An atheist group has sued Oklahoma lawmakers over a law allowing religious displays on the increasingly crowded Capitol grounds.
State officials set up a Ten Commandments monument in 2012, which has spurred other religious groups – including Satanists, Hindus and Pastafarians – to request permission to set up their own displays.
The ACLU filed suit in August, claiming the state law permitting those displays violated Oklahoma’s state constitution, and the Oklahoma Capitol Preservation Commission imposed a moratorium on all monuments on the grounds.
A Republican lawmaker has pushed for a new bill that would allow more “historical documents,” including the Ten Commandments, to be placed on public grounds in Oklahoma.
“I want to be clear about this: We have a religious monument, placed on government property, by government mandate,” said American Atheists President David Silverman. “That is an explicit violation of First Amendment protections of separation of religion and government.”
Silverman pointed out that Oklahoma lawmakers had passed a law requiring the monument endorse one specific religion, which he said violated the Fourteenth Amendment’s guarantee of equal protection under the law.
“There is now a law, on the books of Oklahoma, respecting the establishment of Christianity, which is grossly unconstitutional,” Silverman said. “The legislature has broken the law, plain and simple, and we are suing to right this wrong.”
The suit claims the legislation explicitly calls on state officials “to permit and arrange for the placement on the State Capitol grounds of a suitable monument displaying the Ten Commandments.”
The suit also lists each of the Ten Commandments and specifies how most of those laws, which the Bible says were handed down to Moses by God, would violate the U.S. Constitution.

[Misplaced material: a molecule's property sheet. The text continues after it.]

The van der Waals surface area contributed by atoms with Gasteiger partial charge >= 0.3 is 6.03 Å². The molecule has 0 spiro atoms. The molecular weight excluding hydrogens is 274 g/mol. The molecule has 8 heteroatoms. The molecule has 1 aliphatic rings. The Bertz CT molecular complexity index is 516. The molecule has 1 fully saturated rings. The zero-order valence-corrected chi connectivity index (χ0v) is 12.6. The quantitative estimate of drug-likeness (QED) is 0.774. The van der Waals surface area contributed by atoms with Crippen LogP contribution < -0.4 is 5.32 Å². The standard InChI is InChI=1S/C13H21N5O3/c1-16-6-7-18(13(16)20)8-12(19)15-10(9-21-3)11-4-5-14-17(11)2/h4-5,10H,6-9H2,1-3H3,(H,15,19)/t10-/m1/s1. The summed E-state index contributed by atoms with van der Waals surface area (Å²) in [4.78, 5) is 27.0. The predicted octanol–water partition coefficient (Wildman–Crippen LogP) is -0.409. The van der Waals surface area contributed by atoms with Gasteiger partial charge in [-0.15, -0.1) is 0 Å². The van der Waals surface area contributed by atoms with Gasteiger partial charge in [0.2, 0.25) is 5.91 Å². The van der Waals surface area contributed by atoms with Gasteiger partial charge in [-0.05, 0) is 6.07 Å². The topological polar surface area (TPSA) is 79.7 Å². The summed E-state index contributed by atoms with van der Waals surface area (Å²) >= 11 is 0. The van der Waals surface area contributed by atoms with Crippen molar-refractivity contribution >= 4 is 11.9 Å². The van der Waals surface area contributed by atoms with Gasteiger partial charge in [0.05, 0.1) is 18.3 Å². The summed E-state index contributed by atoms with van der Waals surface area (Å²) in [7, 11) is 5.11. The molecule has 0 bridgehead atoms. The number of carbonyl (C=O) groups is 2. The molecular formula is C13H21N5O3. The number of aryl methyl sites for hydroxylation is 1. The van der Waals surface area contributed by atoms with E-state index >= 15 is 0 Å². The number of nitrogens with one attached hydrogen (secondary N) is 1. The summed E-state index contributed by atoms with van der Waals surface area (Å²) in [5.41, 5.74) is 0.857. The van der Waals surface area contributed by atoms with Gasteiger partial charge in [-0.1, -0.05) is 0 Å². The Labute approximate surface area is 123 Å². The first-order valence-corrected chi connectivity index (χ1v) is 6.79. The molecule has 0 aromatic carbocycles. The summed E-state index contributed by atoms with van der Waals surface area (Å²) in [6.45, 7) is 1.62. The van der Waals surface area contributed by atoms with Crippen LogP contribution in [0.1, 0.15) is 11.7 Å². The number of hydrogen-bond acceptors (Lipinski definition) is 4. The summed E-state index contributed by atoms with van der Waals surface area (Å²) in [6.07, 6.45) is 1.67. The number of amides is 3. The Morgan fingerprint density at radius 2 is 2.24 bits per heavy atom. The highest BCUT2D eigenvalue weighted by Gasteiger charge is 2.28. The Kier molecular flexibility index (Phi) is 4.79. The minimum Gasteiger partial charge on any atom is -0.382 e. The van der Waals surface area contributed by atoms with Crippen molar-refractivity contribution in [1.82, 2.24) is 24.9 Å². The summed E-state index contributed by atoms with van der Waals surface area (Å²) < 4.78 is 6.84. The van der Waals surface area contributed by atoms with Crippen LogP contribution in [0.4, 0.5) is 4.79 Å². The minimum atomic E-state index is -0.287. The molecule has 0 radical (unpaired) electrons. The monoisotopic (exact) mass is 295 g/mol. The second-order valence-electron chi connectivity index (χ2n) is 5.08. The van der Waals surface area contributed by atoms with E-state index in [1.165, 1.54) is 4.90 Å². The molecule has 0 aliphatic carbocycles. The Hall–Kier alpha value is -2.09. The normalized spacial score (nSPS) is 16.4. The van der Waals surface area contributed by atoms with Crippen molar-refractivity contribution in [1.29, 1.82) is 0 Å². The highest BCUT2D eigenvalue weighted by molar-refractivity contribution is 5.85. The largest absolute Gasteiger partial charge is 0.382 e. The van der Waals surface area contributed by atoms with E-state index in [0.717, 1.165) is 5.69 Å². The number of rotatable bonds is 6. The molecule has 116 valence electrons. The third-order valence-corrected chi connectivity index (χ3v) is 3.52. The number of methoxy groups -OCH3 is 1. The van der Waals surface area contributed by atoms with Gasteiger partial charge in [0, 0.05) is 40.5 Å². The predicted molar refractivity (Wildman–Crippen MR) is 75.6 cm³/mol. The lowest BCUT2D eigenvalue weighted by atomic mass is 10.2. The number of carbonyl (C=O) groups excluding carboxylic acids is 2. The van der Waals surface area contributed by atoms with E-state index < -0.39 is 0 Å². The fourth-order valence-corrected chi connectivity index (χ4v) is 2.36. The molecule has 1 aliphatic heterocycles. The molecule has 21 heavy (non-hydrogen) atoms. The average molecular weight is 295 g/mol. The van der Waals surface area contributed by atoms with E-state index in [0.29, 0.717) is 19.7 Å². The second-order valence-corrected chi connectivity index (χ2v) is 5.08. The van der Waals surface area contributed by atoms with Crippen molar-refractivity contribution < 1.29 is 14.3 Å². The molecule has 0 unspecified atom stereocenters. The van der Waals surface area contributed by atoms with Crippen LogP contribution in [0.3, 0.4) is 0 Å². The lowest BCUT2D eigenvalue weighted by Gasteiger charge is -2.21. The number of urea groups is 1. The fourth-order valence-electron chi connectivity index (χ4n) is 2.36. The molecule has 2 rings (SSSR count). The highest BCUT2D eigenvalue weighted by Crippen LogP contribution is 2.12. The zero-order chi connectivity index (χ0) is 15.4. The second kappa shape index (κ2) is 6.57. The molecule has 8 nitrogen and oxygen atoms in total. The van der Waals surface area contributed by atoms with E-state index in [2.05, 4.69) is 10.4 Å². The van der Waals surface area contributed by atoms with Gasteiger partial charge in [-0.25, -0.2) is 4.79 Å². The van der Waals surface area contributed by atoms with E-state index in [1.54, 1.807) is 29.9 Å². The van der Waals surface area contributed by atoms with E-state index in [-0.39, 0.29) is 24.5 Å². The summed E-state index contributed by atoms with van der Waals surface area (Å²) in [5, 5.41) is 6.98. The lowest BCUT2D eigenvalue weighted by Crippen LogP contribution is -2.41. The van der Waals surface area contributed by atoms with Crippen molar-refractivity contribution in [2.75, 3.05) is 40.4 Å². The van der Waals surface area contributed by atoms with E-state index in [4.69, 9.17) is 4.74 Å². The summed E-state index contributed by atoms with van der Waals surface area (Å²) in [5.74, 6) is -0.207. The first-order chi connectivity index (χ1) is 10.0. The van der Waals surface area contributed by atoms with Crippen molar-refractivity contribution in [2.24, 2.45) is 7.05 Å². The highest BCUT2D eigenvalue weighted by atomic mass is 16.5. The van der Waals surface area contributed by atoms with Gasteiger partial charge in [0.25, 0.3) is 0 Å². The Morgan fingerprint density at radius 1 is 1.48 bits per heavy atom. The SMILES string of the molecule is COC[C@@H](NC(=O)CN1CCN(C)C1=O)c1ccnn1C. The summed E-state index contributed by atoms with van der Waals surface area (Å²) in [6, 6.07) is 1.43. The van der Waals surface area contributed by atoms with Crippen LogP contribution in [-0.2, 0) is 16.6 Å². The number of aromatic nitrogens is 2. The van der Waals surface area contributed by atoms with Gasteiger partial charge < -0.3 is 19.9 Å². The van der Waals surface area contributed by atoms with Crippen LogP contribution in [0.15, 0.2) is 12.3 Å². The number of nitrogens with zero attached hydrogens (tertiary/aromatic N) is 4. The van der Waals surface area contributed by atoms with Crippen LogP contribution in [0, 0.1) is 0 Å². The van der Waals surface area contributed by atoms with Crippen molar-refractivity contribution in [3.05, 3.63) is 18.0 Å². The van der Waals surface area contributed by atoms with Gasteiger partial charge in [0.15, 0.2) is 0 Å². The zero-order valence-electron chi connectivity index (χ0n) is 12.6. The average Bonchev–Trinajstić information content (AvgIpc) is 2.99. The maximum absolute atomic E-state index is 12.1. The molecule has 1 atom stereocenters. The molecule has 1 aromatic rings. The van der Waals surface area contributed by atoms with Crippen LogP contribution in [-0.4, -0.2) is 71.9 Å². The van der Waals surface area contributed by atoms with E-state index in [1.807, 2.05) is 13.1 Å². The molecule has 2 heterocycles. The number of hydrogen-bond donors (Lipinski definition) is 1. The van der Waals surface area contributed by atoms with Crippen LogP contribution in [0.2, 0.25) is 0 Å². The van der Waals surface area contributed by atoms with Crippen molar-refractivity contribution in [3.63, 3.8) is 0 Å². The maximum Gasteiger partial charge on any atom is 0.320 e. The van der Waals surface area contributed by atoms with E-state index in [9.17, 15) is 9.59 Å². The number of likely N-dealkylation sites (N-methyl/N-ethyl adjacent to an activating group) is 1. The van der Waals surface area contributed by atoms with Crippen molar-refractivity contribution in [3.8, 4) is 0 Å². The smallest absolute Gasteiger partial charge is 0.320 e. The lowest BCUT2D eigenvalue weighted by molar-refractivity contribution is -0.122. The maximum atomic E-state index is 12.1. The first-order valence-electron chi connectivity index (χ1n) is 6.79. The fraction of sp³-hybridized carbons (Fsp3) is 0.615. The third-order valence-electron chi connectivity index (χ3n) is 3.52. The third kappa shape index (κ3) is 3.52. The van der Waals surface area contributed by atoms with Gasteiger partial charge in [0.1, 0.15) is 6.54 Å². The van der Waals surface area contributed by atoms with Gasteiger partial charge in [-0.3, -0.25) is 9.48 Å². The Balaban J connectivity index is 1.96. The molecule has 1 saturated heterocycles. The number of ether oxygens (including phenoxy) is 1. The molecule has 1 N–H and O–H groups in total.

For example, the suit claims, the prohibitions against making graven images and the taking of the Lord’s name in vain would violate free speech protections – and the monuments themselves could be a forbidden graven image.
The sixth, seventh, eighth and ninth commandments – which forbid homicide, adultery, stealing and offering false testimony – are commonly understood wrongs over which the state has justified authority, according to the suit, but the other six violate federal law.
“The last commandment listed on the Display imposes another invasion into the human mind,” the suit argues. “It effectively creates a ‘thought crime,’ wherein the citizenry is enjoined not to ‘covet’ certain items. The items listed include people such as one’s ‘wife’ and ‘servant’ as among ‘things’ like homes and cattle that are possessed by people.”
“Absent is a reference to thy neighbor’s ‘husband,’” the suit points out. “If this were part of Oklahoma law, it arguably would fail on Equal Protection grounds, unless torturously interpreted differently than its plain meaning.”
Some of the suit’s plaintiffs claim that official business at the statehouse forces them to confront the display’s message, which the suit argues violates “the liberty of conscience” of all Oklahoma citizens.
“Plaintiffs object to the use and display of the Display due its co-option of their religious traditions, resulting in a cheapening and degradation of their shared faith,” the suit claims.
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